Sage Rat

01-15-2006, 11:59 PM

I'm teaching myself the calculus from Calculus Made Easy (1998 ed.) I've only just begun, and have been thrown off by a bit of simple math on page 63. Thompson shows us two examples of determining for what length of h and r where h=r, a one inch difference in size will cause a 400 in.3 difference in volume of a cylinder.

The first example is where h is equal to r initially but remains a constant (i.e. the one inch variation will only be used on r.) To show this he pulls the equation dV/dr = 2πr2 out of his butt. Then for the equation where h and r will both vary by 1 inch to create the 400 in.3 difference he uses dV/dr = 3πr2. Neither of these does he show where he is coming to these equations.

V = πr2h is the original equation which he would have started from to create the derivation. If h = r and varies with it, I would think this would be V = πr2*r, which becomes πr3. Then derived it would be dV/dr = 2πr2--but that's the case where h is supposed to remain as a constant, while as I had expected it to be the case where h varies.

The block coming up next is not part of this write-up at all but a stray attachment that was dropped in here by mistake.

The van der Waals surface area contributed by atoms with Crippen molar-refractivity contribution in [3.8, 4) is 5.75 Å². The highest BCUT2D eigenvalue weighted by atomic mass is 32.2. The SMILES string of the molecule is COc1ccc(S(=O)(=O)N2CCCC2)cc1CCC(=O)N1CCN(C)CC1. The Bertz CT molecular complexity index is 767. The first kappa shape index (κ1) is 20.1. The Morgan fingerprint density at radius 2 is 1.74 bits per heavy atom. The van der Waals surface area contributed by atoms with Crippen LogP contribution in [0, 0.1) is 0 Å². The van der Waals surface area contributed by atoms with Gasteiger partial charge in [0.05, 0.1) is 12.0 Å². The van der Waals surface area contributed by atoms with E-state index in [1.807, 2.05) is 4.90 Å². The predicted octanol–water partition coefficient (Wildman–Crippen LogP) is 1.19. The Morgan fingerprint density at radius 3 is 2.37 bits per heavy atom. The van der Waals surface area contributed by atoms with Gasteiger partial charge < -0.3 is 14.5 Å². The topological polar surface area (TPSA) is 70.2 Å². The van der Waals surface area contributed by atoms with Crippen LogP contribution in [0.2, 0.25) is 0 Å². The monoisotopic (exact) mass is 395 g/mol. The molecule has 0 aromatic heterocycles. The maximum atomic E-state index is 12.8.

The first example is where h is equal to r initially but remains a constant (i.e. the one inch variation will only be used on r.) To show this he pulls the equation dV/dr = 2πr2 out of his butt. Then for the equation where h and r will both vary by 1 inch to create the 400 in.3 difference he uses dV/dr = 3πr2. Neither of these does he show where he is coming to these equations.

V = πr2h is the original equation which he would have started from to create the derivation. If h = r and varies with it, I would think this would be V = πr2*r, which becomes πr3. Then derived it would be dV/dr = 2πr2--but that's the case where h is supposed to remain as a constant, while as I had expected it to be the case where h varies.